Arabian Tahini Sauce Recipe - Delicious and Healthy Vegetarian Dish

Arabian Tahini Sauce

Arabian Tahini Sauce Recipe - Delicious and Healthy Vegetarian Dish
Region / culture: Arabia | Preparation time: 10 minutes | Cooking time: 0 minutes | Servings: 4


Arabian Tahini Sauce
Arabian Tahini Sauce

Arabian Tahini Sauce is a versatile and flavorful condiment that has found its way into many kitchens around the globe. Its creamy texture and unique taste make it a favorite among food enthusiasts. This recipe provides a simple yet delicious way to prepare this traditional sauce, incorporating common ingredients to create a complement to a variety of dishes.


The origins of tahini sauce can be traced back to the Middle East, where sesame seeds have been a staple ingredient for thousands of years. Tahini, made from ground sesame seeds, forms the base of this sauce. Over time, various cultures have adopted and adapted the recipe, adding their local flavors and ingredients, making it a beloved sauce in many cuisines.


How to prepare

  1. Combine all ingredients together. When it comes to the buttermilk, pour it out of the carton and whisk until smooth. The consistency should be slightly runny but still able to coat a spoon.
  2. Next, add your preferred flavor such as garlic and cilantro, finely cut onion, small cubes of tomato, or grated and drained cucumber. Mix well.
  3. If you don't have buttermilk, you can substitute it with 1 cup of yogurt and water. Whisk until smooth.


  • Consider adding herbs like mint or parsley for a fresh twist, or incorporate spices such as cumin or paprika for added warmth and depth of flavor.

Cooking Tips & Tricks

For the best consistency, ensure your tahini is well-stirred before measuring, as the oil can separate. When adding buttermilk, start with a smaller amount and gradually increase to achieve your desired thickness. For a smoother sauce, consider using a blender or food processor.

Serving Suggestions

This sauce pairs wonderfully with grilled vegetables, falafel, salads, or as a dressing for sandwiches and wraps. It can also be used as a dip for bread or crudité.

Cooking Techniques

For a smoother sauce, blending the ingredients can create a more uniform texture. Alternatively, for a chunkier sauce, simply whisk the ingredients by hand, adjusting the consistency with buttermilk as needed.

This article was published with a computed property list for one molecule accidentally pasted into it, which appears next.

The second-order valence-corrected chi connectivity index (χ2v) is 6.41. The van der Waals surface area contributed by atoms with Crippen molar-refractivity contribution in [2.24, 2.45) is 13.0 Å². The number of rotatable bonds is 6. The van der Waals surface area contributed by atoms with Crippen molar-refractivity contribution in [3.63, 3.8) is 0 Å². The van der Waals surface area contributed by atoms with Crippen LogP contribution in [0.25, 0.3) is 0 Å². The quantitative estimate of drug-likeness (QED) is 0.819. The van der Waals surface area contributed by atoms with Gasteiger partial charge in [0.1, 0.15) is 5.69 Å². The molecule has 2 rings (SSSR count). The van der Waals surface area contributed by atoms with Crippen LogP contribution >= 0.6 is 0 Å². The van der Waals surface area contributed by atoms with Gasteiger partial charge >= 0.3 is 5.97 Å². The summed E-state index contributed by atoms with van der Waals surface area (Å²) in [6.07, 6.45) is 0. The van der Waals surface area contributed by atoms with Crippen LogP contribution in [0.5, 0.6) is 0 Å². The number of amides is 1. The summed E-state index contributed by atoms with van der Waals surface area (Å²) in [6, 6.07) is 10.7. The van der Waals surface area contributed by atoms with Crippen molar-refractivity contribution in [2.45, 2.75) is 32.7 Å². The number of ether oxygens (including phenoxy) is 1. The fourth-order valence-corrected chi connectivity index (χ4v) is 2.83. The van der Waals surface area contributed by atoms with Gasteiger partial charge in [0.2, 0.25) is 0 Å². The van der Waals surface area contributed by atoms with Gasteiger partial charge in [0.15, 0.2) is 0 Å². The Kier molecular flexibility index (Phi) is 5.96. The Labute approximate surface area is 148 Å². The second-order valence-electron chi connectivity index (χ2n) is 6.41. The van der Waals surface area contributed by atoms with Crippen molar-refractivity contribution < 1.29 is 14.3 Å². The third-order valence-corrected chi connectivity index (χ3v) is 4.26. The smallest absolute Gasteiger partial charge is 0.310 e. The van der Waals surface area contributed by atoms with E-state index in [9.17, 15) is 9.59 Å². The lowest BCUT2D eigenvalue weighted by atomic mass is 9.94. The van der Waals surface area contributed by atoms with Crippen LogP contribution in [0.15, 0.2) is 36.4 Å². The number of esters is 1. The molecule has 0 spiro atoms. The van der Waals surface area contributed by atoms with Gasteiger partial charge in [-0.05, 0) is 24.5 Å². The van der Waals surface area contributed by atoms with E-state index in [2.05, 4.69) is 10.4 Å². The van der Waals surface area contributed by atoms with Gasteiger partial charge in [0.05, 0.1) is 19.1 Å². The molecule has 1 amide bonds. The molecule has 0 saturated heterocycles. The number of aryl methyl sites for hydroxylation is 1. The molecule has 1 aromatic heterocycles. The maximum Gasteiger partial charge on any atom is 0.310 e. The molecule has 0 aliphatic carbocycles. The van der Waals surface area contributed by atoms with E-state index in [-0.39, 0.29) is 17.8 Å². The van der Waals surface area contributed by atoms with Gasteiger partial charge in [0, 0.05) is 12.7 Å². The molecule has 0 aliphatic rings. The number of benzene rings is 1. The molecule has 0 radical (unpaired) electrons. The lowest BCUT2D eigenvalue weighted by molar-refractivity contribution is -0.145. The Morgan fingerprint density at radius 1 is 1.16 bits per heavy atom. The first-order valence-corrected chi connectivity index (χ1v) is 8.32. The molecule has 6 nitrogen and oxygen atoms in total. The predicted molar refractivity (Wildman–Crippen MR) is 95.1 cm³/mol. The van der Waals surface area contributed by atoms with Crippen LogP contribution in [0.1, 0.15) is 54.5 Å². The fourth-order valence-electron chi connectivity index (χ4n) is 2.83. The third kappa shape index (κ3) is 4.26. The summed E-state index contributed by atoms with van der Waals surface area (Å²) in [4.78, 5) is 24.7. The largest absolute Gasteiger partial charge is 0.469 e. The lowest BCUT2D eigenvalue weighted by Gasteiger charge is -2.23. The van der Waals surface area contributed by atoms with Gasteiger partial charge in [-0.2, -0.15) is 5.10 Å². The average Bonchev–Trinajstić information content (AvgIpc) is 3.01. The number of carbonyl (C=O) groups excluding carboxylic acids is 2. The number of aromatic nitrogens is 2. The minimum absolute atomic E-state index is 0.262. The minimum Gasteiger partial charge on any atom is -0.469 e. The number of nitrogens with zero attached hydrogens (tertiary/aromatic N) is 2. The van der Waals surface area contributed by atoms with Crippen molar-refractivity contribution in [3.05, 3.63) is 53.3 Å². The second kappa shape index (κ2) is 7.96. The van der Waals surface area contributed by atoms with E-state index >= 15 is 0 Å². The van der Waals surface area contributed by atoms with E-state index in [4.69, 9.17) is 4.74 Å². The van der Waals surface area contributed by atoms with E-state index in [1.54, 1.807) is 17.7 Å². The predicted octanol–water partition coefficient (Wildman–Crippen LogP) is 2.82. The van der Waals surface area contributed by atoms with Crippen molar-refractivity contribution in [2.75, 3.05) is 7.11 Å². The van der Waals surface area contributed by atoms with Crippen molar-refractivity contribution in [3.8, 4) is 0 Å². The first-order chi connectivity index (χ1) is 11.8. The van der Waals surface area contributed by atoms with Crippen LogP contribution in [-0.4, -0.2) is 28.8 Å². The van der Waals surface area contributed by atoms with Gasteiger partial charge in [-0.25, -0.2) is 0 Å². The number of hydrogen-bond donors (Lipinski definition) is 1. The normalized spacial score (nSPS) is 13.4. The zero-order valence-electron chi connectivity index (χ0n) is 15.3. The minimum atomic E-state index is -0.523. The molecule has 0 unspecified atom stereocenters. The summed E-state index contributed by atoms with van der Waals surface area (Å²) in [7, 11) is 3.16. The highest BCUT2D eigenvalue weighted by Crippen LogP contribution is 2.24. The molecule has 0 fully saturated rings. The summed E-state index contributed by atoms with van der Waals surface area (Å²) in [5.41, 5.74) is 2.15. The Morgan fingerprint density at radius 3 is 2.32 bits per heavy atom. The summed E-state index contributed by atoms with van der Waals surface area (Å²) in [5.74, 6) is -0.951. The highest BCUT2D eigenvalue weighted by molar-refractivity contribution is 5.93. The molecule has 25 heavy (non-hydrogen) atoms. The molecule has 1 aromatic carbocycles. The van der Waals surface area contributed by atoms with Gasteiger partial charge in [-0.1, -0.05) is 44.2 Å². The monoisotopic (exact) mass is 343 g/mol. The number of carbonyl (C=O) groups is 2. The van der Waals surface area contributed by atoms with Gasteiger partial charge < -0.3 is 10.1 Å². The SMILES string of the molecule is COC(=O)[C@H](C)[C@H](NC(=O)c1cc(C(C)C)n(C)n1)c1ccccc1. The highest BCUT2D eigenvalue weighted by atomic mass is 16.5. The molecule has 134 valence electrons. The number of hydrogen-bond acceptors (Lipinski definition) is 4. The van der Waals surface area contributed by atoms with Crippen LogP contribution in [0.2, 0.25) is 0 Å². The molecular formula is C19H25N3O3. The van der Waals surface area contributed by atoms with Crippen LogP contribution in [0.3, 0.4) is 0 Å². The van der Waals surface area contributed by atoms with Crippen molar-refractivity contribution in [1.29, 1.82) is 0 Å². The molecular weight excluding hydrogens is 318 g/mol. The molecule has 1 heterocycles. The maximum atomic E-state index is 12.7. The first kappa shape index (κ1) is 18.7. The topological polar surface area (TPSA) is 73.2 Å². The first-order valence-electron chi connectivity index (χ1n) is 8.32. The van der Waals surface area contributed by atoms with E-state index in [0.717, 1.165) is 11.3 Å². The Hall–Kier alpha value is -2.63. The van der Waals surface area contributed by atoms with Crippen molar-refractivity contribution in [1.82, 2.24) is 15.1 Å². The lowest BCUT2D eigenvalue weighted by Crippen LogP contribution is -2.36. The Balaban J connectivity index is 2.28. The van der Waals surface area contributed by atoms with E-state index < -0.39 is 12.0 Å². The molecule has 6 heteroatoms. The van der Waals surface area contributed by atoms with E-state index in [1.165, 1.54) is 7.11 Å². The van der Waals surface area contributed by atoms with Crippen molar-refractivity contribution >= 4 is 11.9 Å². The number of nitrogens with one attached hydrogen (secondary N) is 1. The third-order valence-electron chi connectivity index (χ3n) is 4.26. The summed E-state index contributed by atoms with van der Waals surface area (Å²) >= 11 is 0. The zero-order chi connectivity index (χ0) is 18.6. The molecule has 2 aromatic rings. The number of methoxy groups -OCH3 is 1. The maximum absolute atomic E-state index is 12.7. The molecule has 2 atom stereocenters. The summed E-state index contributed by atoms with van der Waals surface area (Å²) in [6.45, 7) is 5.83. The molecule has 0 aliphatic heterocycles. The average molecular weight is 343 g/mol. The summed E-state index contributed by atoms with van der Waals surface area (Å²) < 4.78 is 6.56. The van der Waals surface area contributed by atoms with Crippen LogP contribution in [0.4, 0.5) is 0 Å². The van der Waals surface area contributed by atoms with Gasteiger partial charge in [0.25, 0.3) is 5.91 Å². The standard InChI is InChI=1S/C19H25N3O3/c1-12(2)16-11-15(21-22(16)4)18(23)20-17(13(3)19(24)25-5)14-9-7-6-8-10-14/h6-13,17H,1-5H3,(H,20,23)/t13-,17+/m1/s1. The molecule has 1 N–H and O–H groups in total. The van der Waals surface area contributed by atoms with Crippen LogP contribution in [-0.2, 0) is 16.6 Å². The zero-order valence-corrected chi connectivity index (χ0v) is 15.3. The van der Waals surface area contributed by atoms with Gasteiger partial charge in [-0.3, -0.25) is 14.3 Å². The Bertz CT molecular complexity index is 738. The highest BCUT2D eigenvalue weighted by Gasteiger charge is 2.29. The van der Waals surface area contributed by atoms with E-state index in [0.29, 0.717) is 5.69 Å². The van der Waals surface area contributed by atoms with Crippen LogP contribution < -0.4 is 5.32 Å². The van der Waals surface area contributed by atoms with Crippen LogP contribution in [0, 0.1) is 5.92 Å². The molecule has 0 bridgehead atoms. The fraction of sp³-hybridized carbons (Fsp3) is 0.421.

Ingredient Substitutions

If tahini is unavailable, almond butter or cashew butter can serve as substitutes. For a dairy-free version, use water or a plant-based milk instead of buttermilk.

Make Ahead Tips

This sauce can be made in advance and stored in the refrigerator for up to a week. The flavors often meld and intensify over time, making it even more delicious.

Presentation Ideas

Serve the sauce in a bowl garnished with a drizzle of olive oil and a sprinkle of sesame seeds or chopped herbs for an appealing presentation.

Pairing Recommendations

Arabian Tahini Sauce complements a wide range of dishes, from Middle Eastern cuisine like kebabs and shawarma to more Western dishes like roasted vegetables and salads.

Storage and Reheating Instructions

Store the sauce in an airtight container in the refrigerator. If the sauce thickens upon cooling, whisk in a small amount of water or buttermilk to achieve the desired consistency before serving.

Nutrition Information

Calories per serving

A typical serving of Arabian Tahini Sauce contains approximately 80-100 calories, making it a relatively low-calorie addition to meals.


A serving of Arabian Tahini Sauce contains approximately 3-5 grams of carbohydrates, primarily from the tahini and any added vegetables. The exact amount can vary based on the specific ingredients used.


Tahini is rich in healthy fats, particularly unsaturated fats. A serving of this sauce contains about 8-10 grams of fat, contributing to its creamy texture and satiating qualities.


This sauce provides a modest amount of protein, with about 2-3 grams per serving. The protein content comes mainly from the tahini.